A great activity to help children learn the moon phases. They can eat their homework when they're done!

Ingredients:

  1. A package of Oreos (Double Stuff works best)
  2. Each child will need 8 Oreos, more if they crack
  3. A butter knife and
  4. A paper plate  
  5. Sharpie

Instructions:

  • Depending on the age of your child, let them use a Sharpie to label each phase on the paper plate.
  • Gently separate the Oreo so all filling is on one side.
  • Be very careful as you separate your Oreos. If they crack, you'll have to eat them!
  • The full moon and new moon are already done when you pull apart your Oreo.
  • Scrape off the filling to create 2 crescent moons, 2 half moons and 2 gibbous moons.
  • Discuss why the moon looks like it does in each phase.

Moon Facts

Courtesy of Space.com  

• The Moon is 4.5 billion years old.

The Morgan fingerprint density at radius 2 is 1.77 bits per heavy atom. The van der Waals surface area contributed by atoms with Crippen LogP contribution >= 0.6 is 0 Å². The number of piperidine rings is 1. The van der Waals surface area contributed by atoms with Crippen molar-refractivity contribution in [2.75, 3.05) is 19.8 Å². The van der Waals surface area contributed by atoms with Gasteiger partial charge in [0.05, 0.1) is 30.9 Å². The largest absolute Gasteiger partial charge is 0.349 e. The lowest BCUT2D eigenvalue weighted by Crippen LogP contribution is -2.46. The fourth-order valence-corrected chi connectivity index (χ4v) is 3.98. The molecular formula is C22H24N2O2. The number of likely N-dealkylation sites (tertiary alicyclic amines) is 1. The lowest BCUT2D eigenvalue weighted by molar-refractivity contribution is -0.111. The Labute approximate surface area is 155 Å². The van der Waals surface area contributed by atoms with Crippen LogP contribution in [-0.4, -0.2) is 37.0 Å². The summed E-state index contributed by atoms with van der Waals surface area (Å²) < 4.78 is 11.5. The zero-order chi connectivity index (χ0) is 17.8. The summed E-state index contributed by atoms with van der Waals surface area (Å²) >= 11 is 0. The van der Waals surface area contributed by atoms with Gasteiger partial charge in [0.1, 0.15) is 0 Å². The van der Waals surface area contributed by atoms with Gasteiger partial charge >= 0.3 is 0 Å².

• The Moon always shows us the same face, even though both the earth and the moon are rotating?

• The Moons Orbit of the Earth is 29.5 days.

• The Moons own Rotation Cycle is 29 days (to revolve once)

• The Moons Shape - The Moon is not sphere! It's shaped like an egg. If you go outside and look up, one of the small ends is pointing right at you. It appears round to us because of the angle we are looking at it from. It’s about 20% taller than it is wide!

• The Moon affects the ocean tides through forces of gravity. 

How Tides Work on YouTube.  This visual helps students see exactly the relationship between the moon and the earth the sun and the tides.

• This is of course fairly well known, but the Sun also causes the tides.

• The Moons Orbit of the Earth stabilizes our planets rotation and speed, in fact some scientists have commented that without the moon pulling the earth round, our days and nights might not exist and furthermore our seasons would not be as they are, in short the stabilization of the earth’s rotation by the moon provides us with life as we know it.